Dynamic imaging of the fetal heart using metric optimized gating
Article first published online: 4 FEB 2013
Copyright © 2013 Wiley Periodicals, Inc.
Magnetic Resonance in Medicine
Volume 70, Issue 6, pages 1598–1607, December 2013
How to Cite
Roy, C. W., Seed, M., van Amerom, J. F. P., Al Nafisi, B., Grosse-Wortmann, L., Yoo, S.-J. and Macgowan, C. K. (2013), Dynamic imaging of the fetal heart using metric optimized gating. Magn Reson Med, 70: 1598–1607. doi: 10.1002/mrm.24614
- Issue published online: 18 NOV 2013
- Article first published online: 4 FEB 2013
- Manuscript Accepted: 3 DEC 2012
- Manuscript Revised: 28 NOV 2012
- Manuscript Received: 15 JUL 2012
- Ontario Opportunity Trust Fund—Hospital for Sick Children Foundation Student Scholarship Program and Alexander Graham Bell Canada Graduate Scholarship (Natural Sciences and Engineering Research Council of Canada)
- fetal magnetic resonance imaging;
- image metric;
Advances in fetal cardiovascular magnetic resonance imaging have been limited by the absence of a reliable cardiac gating signal. The purpose of this work was to develop and validate metric-optimized gating (MOG) for cine imaging of the fetal heart.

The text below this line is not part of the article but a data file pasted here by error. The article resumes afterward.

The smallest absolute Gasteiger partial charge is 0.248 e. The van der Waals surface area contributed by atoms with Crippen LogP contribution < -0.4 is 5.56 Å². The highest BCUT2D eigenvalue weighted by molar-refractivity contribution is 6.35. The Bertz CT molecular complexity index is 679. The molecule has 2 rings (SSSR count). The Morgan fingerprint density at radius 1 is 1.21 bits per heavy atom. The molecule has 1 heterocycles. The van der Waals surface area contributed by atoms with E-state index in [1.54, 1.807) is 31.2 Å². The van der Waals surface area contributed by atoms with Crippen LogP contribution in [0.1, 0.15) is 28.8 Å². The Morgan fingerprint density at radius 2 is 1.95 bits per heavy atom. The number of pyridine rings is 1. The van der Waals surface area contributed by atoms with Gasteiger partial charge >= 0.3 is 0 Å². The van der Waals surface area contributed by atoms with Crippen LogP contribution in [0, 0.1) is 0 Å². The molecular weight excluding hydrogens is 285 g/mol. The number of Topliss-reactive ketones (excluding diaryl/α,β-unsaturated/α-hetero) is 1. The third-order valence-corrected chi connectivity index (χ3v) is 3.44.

Theory and Methods
Cine MR and electrocardiogram data were acquired in healthy adult volunteers for validation of the MOG method. Comparison of MOG and electrocardiogram reconstructions was performed based on the image quality for each method, and the difference between MOG and electrocardiogram trigger times. Fetal images were also acquired, their quality evaluated by experienced radiologists, and the theoretical error in the MOG trigger times were calculated.
Excellent agreement between electrocardiogram and MOG reconstructions was observed. The experimental errors in adult MOG trigger times for all five volunteers were ± (7, 25, 17, 8, and 13) ms. Fetal images captured normal and diseased cardiac dynamics.
MOG for cine imaging of the fetal myocardium was developed and validated in adults. Using MOG, the first gated MR images of the human fetal myocardium were obtained. Small moving structures were visualized during radial contraction, thus capturing normal fetal cardiac wall motion and permitting assessment of cardiac function. Magn Reson Med 70:1598–1607, 2013. © 2013 Wiley Periodicals, Inc.